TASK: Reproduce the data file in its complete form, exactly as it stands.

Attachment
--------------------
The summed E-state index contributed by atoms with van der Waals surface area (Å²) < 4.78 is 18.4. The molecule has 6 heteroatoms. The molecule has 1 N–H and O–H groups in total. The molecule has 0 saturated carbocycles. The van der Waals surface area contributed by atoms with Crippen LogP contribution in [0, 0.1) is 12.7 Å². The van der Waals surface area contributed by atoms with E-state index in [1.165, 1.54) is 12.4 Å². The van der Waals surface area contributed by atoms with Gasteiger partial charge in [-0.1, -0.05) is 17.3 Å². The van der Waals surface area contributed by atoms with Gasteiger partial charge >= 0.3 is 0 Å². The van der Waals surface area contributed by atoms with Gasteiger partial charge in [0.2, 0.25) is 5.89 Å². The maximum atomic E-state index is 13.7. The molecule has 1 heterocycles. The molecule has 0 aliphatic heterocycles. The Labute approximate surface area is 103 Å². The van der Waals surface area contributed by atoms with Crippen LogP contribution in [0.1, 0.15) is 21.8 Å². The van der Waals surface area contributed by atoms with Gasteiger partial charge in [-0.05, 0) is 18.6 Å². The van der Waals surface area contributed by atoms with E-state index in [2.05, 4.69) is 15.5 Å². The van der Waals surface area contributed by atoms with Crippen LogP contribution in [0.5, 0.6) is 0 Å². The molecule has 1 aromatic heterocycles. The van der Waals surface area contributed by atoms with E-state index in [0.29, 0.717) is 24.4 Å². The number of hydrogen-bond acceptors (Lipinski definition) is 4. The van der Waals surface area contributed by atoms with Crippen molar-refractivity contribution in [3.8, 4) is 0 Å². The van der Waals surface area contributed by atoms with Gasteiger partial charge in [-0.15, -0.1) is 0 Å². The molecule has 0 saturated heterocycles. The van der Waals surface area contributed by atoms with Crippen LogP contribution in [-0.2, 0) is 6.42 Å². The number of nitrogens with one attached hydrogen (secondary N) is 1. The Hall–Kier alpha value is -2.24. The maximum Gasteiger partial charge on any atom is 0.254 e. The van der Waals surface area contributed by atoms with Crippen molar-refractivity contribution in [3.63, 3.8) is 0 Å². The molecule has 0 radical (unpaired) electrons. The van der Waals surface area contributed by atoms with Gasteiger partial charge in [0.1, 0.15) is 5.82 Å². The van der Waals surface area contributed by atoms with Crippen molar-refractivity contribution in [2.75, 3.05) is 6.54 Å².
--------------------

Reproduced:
The summed E-state index contributed by atoms with van der Waals surface area (Å²) < 4.78 is 18.4. The molecule has 6 heteroatoms. The molecule has 1 N–H and O–H groups in total. The molecule has 0 saturated carbocycles. The van der Waals surface area contributed by atoms with Crippen LogP contribution in [0, 0.1) is 12.7 Å². The van der Waals surface area contributed by atoms with E-state index in [1.165, 1.54) is 12.4 Å². The van der Waals surface area contributed by atoms with Gasteiger partial charge in [-0.1, -0.05) is 17.3 Å². The van der Waals surface area contributed by atoms with Gasteiger partial charge >= 0.3 is 0 Å². The van der Waals surface area contributed by atoms with Gasteiger partial charge in [0.2, 0.25) is 5.89 Å². The maximum atomic E-state index is 13.7. The molecule has 1 heterocycles. The molecule has 0 aliphatic heterocycles. The Labute approximate surface area is 103 Å². The van der Waals surface area contributed by atoms with Crippen LogP contribution in [0.1, 0.15) is 21.8 Å². The van der Waals surface area contributed by atoms with Gasteiger partial charge in [-0.05, 0) is 18.6 Å². The van der Waals surface area contributed by atoms with E-state index in [2.05, 4.69) is 15.5 Å². The van der Waals surface area contributed by atoms with Crippen LogP contribution in [0.5, 0.6) is 0 Å². The molecule has 1 aromatic heterocycles. The van der Waals surface area contributed by atoms with E-state index in [0.29, 0.717) is 24.4 Å². The number of hydrogen-bond acceptors (Lipinski definition) is 4. The van der Waals surface area contributed by atoms with Crippen molar-refractivity contribution in [3.8, 4) is 0 Å². The van der Waals surface area contributed by atoms with Gasteiger partial charge in [-0.15, -0.1) is 0 Å². The molecule has 0 saturated heterocycles. The van der Waals surface area contributed by atoms with Crippen LogP contribution in [-0.2, 0) is 6.42 Å². The number of nitrogens with one attached hydrogen (secondary N) is 1. The Hall–Kier alpha value is -2.24. The maximum Gasteiger partial charge on any atom is 0.254 e. The van der Waals surface area contributed by atoms with Crippen molar-refractivity contribution in [3.63, 3.8) is 0 Å². The molecule has 0 radical (unpaired) electrons. The van der Waals surface area contributed by atoms with Gasteiger partial charge in [0.1, 0.15) is 5.82 Å². The van der Waals surface area contributed by atoms with Crippen molar-refractivity contribution in [2.75, 3.05) is 6.54 Å².